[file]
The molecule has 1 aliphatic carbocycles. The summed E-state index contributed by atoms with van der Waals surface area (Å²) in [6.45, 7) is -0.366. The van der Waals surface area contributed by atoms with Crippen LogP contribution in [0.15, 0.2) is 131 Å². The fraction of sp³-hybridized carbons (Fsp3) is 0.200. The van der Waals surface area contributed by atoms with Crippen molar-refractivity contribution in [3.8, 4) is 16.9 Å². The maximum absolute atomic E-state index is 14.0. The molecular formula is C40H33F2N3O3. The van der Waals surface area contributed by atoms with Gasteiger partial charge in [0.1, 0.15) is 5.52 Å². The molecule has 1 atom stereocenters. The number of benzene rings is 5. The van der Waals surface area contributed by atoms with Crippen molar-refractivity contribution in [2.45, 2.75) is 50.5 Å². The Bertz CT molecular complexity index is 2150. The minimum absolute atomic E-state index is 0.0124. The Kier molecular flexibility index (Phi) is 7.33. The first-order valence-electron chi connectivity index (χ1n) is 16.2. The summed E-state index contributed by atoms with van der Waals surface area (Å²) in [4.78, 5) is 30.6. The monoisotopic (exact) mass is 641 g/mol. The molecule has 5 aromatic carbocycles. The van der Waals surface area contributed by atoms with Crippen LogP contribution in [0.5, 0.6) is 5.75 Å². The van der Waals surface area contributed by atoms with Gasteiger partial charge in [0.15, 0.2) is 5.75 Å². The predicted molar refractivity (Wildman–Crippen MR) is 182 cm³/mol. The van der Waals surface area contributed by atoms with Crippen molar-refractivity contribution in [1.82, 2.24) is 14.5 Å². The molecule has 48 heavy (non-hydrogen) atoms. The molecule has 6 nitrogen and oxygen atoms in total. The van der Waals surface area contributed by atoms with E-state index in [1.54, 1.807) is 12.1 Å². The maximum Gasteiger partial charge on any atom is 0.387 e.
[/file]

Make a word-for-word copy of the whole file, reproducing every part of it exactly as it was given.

The molecule has 1 aliphatic carbocycles. The summed E-state index contributed by atoms with van der Waals surface area (Å²) in [6.45, 7) is -0.366. The van der Waals surface area contributed by atoms with Crippen LogP contribution in [0.15, 0.2) is 131 Å². The fraction of sp³-hybridized carbons (Fsp3) is 0.200. The van der Waals surface area contributed by atoms with Crippen molar-refractivity contribution in [3.8, 4) is 16.9 Å². The maximum absolute atomic E-state index is 14.0. The molecular formula is C40H33F2N3O3. The van der Waals surface area contributed by atoms with Gasteiger partial charge in [0.1, 0.15) is 5.52 Å². The molecule has 1 atom stereocenters. The number of benzene rings is 5. The van der Waals surface area contributed by atoms with Crippen molar-refractivity contribution in [2.45, 2.75) is 50.5 Å². The Bertz CT molecular complexity index is 2150. The minimum absolute atomic E-state index is 0.0124. The Kier molecular flexibility index (Phi) is 7.33. The first-order valence-electron chi connectivity index (χ1n) is 16.2. The summed E-state index contributed by atoms with van der Waals surface area (Å²) in [4.78, 5) is 30.6. The monoisotopic (exact) mass is 641 g/mol. The molecule has 5 aromatic carbocycles. The van der Waals surface area contributed by atoms with Crippen LogP contribution in [0.5, 0.6) is 5.75 Å². The van der Waals surface area contributed by atoms with Gasteiger partial charge in [0.15, 0.2) is 5.75 Å². The predicted molar refractivity (Wildman–Crippen MR) is 182 cm³/mol. The van der Waals surface area contributed by atoms with Crippen molar-refractivity contribution in [1.82, 2.24) is 14.5 Å². The molecule has 48 heavy (non-hydrogen) atoms. The molecule has 6 nitrogen and oxygen atoms in total. The van der Waals surface area contributed by atoms with E-state index in [1.54, 1.807) is 12.1 Å². The maximum Gasteiger partial charge on any atom is 0.387 e.